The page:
Rosberg has had some bad luck in Great Britain, Malaysia as well (but not as bad as Hamilton). His stupid move at Austria was also bad luck, in that he got serious car damage. Then there was coming up against Verstappen with dying brakes in Canada, and also a broken stopwatch and borderline Verstappen defending in Germany which kept him from recovering from his own poor getaway.

I think Nico’s favourite turn of phrase, “momentum”, will shift towards Lewis for the final few races, and he will go on to win a fourth WDC.


The way the race was being reported, with the title being in the bag for Rosberg, I thought Hamilton had DNF’d (I missed the race as I was on holiday, though am aiming to catch some highlights soon) again. But 33 points is still all to play for with 100 left on the table. Certainly you’d rather be in Rosberg’s position, but Hamilton is still very much in the fight.

I think this article pinpoints why, focusing on the starts and also on reliability; a DNF could easily swing things one way or another, and we know the Mercedes can struggle in dirty air (though both Nico and Lewis have cut through the field well in recent races).

Japan was a strange weekend for Lewis though. I wonder if his hunger has dipped for the moment, perhaps partly weighed down by the DNFs. He’s still got time to get it back definitely, but more weekends like Singapore and Japan would definitely make Rosberg’s job easier, if Nico continues hitting the standards he made at those races.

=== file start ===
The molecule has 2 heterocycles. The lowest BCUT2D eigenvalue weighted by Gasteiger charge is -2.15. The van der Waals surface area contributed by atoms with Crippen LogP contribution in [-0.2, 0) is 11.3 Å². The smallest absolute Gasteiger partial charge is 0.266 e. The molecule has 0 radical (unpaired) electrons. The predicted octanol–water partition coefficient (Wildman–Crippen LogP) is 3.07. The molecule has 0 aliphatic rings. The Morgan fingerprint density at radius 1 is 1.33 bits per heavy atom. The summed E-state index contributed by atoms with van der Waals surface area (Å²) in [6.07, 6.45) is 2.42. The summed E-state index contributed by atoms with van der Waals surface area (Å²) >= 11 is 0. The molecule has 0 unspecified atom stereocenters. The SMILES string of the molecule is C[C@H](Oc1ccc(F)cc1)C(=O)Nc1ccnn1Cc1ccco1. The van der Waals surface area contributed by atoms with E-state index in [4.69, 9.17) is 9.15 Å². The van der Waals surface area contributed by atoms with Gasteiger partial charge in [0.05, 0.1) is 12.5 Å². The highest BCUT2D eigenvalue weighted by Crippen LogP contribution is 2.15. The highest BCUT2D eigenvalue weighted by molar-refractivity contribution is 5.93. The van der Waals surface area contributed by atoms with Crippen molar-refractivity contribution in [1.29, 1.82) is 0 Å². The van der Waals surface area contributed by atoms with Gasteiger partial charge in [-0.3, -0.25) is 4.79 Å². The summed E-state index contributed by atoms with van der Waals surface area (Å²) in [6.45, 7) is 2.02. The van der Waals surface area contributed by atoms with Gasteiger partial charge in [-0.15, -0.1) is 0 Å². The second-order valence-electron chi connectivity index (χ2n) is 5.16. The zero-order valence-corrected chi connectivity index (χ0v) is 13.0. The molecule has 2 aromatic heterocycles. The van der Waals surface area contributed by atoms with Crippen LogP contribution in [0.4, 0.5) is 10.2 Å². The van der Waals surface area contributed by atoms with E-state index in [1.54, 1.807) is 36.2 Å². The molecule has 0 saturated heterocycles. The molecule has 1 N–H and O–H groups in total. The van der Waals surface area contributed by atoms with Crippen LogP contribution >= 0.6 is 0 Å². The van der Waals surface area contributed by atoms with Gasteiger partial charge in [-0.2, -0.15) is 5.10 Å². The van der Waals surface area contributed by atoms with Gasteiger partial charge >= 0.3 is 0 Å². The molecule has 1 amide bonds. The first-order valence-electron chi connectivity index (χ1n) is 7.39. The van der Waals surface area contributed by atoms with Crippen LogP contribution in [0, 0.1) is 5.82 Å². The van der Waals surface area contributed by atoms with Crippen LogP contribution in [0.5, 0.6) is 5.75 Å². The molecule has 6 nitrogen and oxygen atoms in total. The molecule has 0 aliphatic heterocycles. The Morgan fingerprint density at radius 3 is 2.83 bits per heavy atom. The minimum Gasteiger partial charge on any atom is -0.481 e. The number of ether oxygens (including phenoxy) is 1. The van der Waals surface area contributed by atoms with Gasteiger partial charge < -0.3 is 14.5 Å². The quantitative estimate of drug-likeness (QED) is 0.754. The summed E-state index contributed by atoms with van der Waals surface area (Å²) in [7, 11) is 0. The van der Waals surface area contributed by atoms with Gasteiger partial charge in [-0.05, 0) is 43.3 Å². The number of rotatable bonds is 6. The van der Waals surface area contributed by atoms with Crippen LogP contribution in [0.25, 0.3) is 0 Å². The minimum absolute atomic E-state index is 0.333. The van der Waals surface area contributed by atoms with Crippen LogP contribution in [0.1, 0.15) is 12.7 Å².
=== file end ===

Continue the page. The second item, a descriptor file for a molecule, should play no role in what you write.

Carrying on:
The battle was almost completely lost after Sepang. Of the 5 remaining tracks (after Sepang) Nico has been on pole at them at EVERY race since the inception of the Hybrid era.

He did surprisingly well to get within a whisker of Nico’s qualifying time at Suzuka, but really, that was a must win race.

We said after Singapore that Sepang and Suzuka would be decisive to see where the championship was heading. Well it certainly was.

I can only hope that Nico has a power unit failure during a race, and then has to take a penalty for a new one at the subsequent race. But really, there’s no reason why Nico is any more likely at having a failure than Lewis is.


Considering how many times this year Hamilton has come from further down the grid (or the back) to the podium and Nico’s recovery in Malaysia I’d have to disagree with the assessment that the Mercedes “struggle to get back past their competitors”,


That the outcome of this year’s WDC could be down to a clutch, so badly constructed that the driver’s gloves have to be designed especially to operate it, is without a doubt the most ludicrious F1 tale I have ever heard. How could one of the largest vehicle manufacturers ‘in the world’ (think Clerkson) find it impossible to design one of the most basic parts of a car! You can’t tell me Mercedes cannot build and test a clutch that works. Why don’t they throw a few quid at Williams or Force India and buy one that will get their cars off the line.